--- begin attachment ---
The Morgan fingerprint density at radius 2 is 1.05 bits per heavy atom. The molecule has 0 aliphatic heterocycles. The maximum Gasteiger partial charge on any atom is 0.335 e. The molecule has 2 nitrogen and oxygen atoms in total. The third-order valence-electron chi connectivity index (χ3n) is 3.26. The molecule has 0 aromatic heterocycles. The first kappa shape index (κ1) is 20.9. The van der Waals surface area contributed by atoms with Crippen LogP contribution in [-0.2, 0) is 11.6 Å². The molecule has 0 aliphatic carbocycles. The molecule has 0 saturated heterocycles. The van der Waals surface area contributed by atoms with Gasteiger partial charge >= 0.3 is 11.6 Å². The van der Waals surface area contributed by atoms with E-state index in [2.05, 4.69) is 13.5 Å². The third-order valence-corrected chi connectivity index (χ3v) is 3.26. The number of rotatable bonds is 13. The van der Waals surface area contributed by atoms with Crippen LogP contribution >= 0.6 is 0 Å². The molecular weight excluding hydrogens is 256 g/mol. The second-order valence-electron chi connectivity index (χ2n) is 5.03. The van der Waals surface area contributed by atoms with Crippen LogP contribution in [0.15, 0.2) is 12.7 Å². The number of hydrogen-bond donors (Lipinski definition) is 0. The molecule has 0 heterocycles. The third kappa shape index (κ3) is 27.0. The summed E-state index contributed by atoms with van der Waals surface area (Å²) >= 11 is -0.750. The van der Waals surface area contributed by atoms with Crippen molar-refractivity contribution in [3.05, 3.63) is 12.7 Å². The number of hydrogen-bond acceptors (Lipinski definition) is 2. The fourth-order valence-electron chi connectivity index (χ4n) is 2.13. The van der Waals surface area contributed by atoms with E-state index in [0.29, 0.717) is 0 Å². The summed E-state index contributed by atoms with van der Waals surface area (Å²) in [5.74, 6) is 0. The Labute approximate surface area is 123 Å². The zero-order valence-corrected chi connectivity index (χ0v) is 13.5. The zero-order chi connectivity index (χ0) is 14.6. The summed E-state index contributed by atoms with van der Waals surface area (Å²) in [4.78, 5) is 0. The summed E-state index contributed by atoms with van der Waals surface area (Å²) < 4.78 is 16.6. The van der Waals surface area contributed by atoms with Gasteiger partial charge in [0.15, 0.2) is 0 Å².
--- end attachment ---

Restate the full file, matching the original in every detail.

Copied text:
The Morgan fingerprint density at radius 2 is 1.05 bits per heavy atom. The molecule has 0 aliphatic heterocycles. The maximum Gasteiger partial charge on any atom is 0.335 e. The molecule has 2 nitrogen and oxygen atoms in total. The third-order valence-electron chi connectivity index (χ3n) is 3.26. The molecule has 0 aromatic heterocycles. The first kappa shape index (κ1) is 20.9. The van der Waals surface area contributed by atoms with Crippen LogP contribution in [-0.2, 0) is 11.6 Å². The molecule has 0 aliphatic carbocycles. The molecule has 0 saturated heterocycles. The van der Waals surface area contributed by atoms with Gasteiger partial charge >= 0.3 is 11.6 Å². The van der Waals surface area contributed by atoms with E-state index in [2.05, 4.69) is 13.5 Å². The third-order valence-corrected chi connectivity index (χ3v) is 3.26. The number of rotatable bonds is 13. The van der Waals surface area contributed by atoms with Crippen LogP contribution >= 0.6 is 0 Å². The molecular weight excluding hydrogens is 256 g/mol. The second-order valence-electron chi connectivity index (χ2n) is 5.03. The van der Waals surface area contributed by atoms with Crippen LogP contribution in [0.15, 0.2) is 12.7 Å². The number of hydrogen-bond donors (Lipinski definition) is 0. The molecule has 0 heterocycles. The third kappa shape index (κ3) is 27.0. The summed E-state index contributed by atoms with van der Waals surface area (Å²) >= 11 is -0.750. The van der Waals surface area contributed by atoms with Crippen molar-refractivity contribution in [3.05, 3.63) is 12.7 Å². The number of hydrogen-bond acceptors (Lipinski definition) is 2. The fourth-order valence-electron chi connectivity index (χ4n) is 2.13. The van der Waals surface area contributed by atoms with E-state index in [0.29, 0.717) is 0 Å². The summed E-state index contributed by atoms with van der Waals surface area (Å²) in [5.74, 6) is 0. The Labute approximate surface area is 123 Å². The zero-order valence-corrected chi connectivity index (χ0v) is 13.5. The zero-order chi connectivity index (χ0) is 14.6. The summed E-state index contributed by atoms with van der Waals surface area (Å²) in [4.78, 5) is 0. The summed E-state index contributed by atoms with van der Waals surface area (Å²) < 4.78 is 16.6. The van der Waals surface area contributed by atoms with Gasteiger partial charge in [0.15, 0.2) is 0 Å².